Internationally, it's long been known that black students are less likely than their white counterparts to apply to work for commercial law firms. It's also known that women lawyers are far less likely to become partners at law firms than men.
But are these two problems inevitable, or can positive actions taken by law firm rectify them? Today, we're speaking to Lorna Gavin, whose job it is to tackle diversity challenges head on.
You might have heard of AIJA - otherwise known as the International Association of Young Lawyers. But what does AIJA actually do, and why is it a good idea for lawyers - and law firms - to get involved? AIJA Executive Director, Christoph Raudonat, tells us a little more about the organisation.
Where English law firms lead, law firms in other countries tend to follow. To discuss some radical changes taking place in the English legal market is David McIntosh, chairman of the City of London Law Society.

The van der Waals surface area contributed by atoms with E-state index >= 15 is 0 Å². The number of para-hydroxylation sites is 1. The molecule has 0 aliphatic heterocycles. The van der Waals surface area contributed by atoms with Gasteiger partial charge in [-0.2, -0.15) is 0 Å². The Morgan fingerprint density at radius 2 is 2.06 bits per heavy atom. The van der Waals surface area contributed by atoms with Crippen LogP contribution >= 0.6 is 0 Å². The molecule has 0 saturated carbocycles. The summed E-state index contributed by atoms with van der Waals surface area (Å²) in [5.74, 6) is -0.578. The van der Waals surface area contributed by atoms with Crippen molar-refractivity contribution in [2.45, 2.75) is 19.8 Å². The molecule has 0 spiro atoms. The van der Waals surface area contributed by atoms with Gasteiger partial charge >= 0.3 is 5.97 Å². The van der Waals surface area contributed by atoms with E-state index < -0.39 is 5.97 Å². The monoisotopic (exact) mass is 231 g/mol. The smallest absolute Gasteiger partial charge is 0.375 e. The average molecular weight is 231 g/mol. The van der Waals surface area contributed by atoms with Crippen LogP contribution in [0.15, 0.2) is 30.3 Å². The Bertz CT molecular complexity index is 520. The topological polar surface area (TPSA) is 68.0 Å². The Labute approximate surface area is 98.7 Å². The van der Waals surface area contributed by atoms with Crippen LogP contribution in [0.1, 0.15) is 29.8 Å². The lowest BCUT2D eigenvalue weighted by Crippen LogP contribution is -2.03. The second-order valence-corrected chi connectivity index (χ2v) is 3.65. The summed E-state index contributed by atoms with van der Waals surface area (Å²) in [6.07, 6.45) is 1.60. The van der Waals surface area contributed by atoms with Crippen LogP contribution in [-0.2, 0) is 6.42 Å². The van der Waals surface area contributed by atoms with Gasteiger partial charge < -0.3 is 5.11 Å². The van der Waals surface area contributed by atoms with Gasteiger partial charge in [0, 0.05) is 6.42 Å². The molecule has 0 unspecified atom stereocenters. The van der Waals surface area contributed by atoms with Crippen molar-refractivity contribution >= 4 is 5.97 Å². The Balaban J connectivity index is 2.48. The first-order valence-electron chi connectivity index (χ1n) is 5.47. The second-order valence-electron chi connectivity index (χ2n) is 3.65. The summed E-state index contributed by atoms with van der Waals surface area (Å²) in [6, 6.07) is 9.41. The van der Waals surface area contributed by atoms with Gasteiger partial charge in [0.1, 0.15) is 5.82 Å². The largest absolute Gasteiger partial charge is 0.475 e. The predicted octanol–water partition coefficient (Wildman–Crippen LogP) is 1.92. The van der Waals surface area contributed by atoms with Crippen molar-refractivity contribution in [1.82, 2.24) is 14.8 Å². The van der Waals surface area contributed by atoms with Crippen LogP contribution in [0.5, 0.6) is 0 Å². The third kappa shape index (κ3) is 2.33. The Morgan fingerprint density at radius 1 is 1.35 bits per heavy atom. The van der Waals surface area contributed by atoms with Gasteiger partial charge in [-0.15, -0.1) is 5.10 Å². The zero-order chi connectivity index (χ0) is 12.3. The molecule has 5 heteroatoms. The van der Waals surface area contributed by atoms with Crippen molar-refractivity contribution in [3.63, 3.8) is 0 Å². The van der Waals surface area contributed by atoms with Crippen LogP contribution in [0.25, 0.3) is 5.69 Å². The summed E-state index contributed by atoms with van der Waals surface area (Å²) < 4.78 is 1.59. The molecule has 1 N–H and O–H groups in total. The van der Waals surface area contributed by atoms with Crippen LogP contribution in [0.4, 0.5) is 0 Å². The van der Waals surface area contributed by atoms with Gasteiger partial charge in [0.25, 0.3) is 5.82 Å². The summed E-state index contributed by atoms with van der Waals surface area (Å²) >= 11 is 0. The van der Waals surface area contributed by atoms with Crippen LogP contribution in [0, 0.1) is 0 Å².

In England, if you're an ethnic minority lawyer, you're less likely to work for a prestigious law firm than if you are white. If you're a woman lawyer, you're less likely than your male peers to be made a partner at a firm, and are more likely to leave the legal profession entirely.
Dr. Lisa Webley, one of the authors of a 2010 report which lifts the lid on the complex and difficult issue of diversity in the legal profession, and what steps the legal profession can take to address them.